Is it a Cross-Country Ski or a Gliding Snowshoe?

 

skishoes, snowshoes, cross-country skis, ski-snowshoes, snowshoe-skis, gliding snowshoes, sliding snowshoes, backcountry skis, powder skis

Follow Tracker Ski Shoes on Facebook Follow Tracker Ski Shoes on Twitter

2820 Mexico Rd.
Milton, PA 17847
570-713-4812
email

 
Find us on Google+

The evolution of Trackers Skishoes

 

Engineering to meet a need
 

Tom Gibson, experienced skier, mechanical engineer, and inventorThe idea for the Tracker skishoe came from the fertile mind of Tom Gibson, an experienced skier, mechanical engineer, and inventor. He works as a consulting engineer specializing in machine design and green building, and he publishes Progressive Engineer, an online magazine.

 

Many times, while cross-country skiing, Gibson would encounter deep powder and crusty snow as well as narrow, steep trails. With cross-country skis, he would either have to snowplow and edge with all the strength he could muster or take his skis off and walk. In the East, where Gibson lives, freezing rain and sleet often coat a dump of snow, making for treacherous conditions. And when Gibson skied in two feet of fresh powder, he found himself slogging through it in a gait more like walking through a swamp than kick-and-gliding. There had to be a better way. After several years of development, testing many prototypes on myriad snow surfaces, and finetuning designs, the Trackers Skishoes resulted.

 

Tom Gibson demonstrates skishoes
Tom Gibson demonstrates skishoes
with snowshoe bindings
Quasi Xtreme Innovations, the name of the company that produces Trackers, reflects Gibson’s approach to recreational sports. As an avid mountain biker, he has pioneered a bike that has a fat tire on the front for negotiating rocky trails. He also likes to drop down steep descents and chutes. As a downhill skier, he liked to tackle moguls and, after years of trying, he finally learned how to do it before had to give it up because of knee problems (he still sneaks an occasional mogul run if they’re soft enough). Gibson was also a scuba diver and pilot. The common denominator in all this: these are all activities that have some degree of fear and risk involved in them, and they may look scary to some. But you wouldn’t label them as extreme, and in fact, they’re quite safe if you take the time to learn and practice proper techniques and judgment. Backcountry skiing falls into this category, as anyone who has tackled steep slopes can attest.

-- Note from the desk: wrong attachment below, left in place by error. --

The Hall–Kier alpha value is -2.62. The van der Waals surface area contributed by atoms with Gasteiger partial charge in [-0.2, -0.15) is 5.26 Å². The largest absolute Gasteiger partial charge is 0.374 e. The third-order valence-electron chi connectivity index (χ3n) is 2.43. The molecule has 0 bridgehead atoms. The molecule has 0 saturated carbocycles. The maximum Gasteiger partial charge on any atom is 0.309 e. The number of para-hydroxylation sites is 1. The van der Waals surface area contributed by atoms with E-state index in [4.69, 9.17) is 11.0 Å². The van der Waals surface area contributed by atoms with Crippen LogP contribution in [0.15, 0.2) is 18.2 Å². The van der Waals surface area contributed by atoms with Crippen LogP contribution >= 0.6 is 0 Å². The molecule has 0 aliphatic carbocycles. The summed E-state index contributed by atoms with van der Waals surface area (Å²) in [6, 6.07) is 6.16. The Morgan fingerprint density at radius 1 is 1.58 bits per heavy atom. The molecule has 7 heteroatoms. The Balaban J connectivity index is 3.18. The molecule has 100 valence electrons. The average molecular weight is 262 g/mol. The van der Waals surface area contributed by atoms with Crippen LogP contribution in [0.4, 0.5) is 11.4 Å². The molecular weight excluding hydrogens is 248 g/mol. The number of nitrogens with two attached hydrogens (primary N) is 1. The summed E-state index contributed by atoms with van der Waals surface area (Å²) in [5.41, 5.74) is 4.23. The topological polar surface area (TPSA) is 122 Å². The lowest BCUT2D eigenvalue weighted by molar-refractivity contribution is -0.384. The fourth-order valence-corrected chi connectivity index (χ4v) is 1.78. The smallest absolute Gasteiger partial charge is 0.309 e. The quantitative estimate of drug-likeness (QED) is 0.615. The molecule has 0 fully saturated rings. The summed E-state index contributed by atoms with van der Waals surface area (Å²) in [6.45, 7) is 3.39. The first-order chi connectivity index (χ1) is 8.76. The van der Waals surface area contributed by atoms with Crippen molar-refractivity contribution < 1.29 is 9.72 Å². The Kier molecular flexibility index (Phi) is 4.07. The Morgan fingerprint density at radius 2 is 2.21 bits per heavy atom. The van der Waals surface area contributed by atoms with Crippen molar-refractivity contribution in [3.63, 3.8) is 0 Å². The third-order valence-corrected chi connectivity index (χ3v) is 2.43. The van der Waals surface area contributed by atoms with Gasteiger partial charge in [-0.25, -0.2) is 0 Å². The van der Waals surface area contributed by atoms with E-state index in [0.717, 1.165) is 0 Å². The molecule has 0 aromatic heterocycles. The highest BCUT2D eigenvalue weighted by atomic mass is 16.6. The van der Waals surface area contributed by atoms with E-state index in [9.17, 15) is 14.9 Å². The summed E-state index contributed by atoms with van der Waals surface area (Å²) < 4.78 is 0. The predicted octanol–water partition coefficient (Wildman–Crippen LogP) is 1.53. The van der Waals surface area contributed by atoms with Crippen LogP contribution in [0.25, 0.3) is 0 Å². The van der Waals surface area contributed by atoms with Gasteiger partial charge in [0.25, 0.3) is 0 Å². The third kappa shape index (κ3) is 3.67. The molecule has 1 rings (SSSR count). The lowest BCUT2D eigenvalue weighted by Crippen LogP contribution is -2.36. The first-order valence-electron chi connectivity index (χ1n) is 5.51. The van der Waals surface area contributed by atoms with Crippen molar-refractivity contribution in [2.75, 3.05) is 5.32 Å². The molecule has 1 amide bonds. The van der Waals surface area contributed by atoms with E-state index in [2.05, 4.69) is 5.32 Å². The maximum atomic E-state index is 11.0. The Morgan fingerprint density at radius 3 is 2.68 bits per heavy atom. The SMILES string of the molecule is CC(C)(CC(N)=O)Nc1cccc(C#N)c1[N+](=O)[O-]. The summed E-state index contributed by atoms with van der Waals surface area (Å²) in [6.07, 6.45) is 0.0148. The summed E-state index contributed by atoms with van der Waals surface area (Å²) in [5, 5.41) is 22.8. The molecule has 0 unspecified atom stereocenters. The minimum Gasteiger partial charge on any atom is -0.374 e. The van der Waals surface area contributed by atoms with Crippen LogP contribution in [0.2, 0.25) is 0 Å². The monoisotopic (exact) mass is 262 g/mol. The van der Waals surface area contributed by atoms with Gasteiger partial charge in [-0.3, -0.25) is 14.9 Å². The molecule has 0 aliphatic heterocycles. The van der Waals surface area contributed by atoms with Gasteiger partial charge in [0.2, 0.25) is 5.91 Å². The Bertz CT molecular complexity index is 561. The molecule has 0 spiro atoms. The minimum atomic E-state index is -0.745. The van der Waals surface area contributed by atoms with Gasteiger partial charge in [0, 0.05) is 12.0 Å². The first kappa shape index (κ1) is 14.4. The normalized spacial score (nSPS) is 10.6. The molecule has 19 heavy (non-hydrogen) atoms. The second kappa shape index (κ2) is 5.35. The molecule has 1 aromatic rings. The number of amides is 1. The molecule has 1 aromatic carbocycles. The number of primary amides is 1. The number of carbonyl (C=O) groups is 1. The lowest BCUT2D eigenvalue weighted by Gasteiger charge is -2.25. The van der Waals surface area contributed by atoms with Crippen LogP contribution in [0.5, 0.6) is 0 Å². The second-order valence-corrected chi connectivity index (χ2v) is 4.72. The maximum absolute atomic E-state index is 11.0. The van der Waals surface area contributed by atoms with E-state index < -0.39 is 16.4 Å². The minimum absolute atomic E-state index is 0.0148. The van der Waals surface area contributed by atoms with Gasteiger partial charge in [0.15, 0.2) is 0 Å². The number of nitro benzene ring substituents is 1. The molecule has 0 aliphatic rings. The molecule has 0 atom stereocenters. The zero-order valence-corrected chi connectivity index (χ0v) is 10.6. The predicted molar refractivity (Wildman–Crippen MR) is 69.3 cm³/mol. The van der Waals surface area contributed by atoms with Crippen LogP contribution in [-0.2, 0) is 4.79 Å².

Yet another angle enters into the development of Trackers. Gibson also has expertise in green building and sustainability. He is an environmentalist, and Trackers promote human-powered recreation. They are also made of recycled plastic, in particular high-density polyethylene (HDPE, or number 2), readily available from milk jugs and other household containers (this explains their color; if you mix plastic bottles of various colors together and recycle them, you’ll get darker, mottled colors). Skishoes were designed to be easy to disassemble so they can be recycled. And they’re assembled in central Pennsylvania from parts made locally, minimizing transportation costs. SUNCOM Industries, a nonprofit human services agency in Northumberland, PA that helps people with developmental and physical disabilities improve the quality of their lives, assembles skishoes.